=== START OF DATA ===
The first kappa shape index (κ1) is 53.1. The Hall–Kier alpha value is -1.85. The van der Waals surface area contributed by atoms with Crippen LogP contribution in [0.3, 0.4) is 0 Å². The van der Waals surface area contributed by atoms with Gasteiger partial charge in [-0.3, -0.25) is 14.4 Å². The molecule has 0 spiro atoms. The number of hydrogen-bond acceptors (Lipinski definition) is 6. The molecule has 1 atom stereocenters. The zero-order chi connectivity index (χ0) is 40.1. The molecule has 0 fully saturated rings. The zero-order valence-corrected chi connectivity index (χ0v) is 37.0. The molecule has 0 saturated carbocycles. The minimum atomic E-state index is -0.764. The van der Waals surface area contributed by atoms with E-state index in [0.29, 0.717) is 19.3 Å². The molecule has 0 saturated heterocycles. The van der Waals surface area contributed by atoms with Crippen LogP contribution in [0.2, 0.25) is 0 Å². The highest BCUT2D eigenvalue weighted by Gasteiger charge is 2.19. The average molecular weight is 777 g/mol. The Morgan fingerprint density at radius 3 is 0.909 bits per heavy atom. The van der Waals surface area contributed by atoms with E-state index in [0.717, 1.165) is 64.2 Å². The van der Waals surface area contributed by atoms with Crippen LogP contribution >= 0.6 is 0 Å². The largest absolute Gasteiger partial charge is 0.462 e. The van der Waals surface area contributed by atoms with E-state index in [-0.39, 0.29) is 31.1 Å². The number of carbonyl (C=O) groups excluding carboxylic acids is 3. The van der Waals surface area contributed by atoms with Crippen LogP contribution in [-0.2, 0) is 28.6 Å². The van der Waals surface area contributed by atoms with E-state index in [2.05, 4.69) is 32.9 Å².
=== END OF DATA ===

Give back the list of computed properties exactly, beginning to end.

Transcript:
The first kappa shape index (κ1) is 53.1. The Hall–Kier alpha value is -1.85. The van der Waals surface area contributed by atoms with Crippen LogP contribution in [0.3, 0.4) is 0 Å². The van der Waals surface area contributed by atoms with Gasteiger partial charge in [-0.3, -0.25) is 14.4 Å². The molecule has 0 spiro atoms. The number of hydrogen-bond acceptors (Lipinski definition) is 6. The molecule has 1 atom stereocenters. The zero-order chi connectivity index (χ0) is 40.1. The molecule has 0 fully saturated rings. The zero-order valence-corrected chi connectivity index (χ0v) is 37.0. The molecule has 0 saturated carbocycles. The minimum atomic E-state index is -0.764. The van der Waals surface area contributed by atoms with E-state index in [0.29, 0.717) is 19.3 Å². The molecule has 0 saturated heterocycles. The van der Waals surface area contributed by atoms with Crippen LogP contribution in [0.2, 0.25) is 0 Å². The highest BCUT2D eigenvalue weighted by Gasteiger charge is 2.19. The average molecular weight is 777 g/mol. The Morgan fingerprint density at radius 3 is 0.909 bits per heavy atom. The van der Waals surface area contributed by atoms with E-state index in [0.717, 1.165) is 64.2 Å². The van der Waals surface area contributed by atoms with Crippen LogP contribution >= 0.6 is 0 Å². The largest absolute Gasteiger partial charge is 0.462 e. The van der Waals surface area contributed by atoms with E-state index in [-0.39, 0.29) is 31.1 Å². The number of carbonyl (C=O) groups excluding carboxylic acids is 3. The van der Waals surface area contributed by atoms with Crippen LogP contribution in [-0.2, 0) is 28.6 Å². The van der Waals surface area contributed by atoms with E-state index in [2.05, 4.69) is 32.9 Å².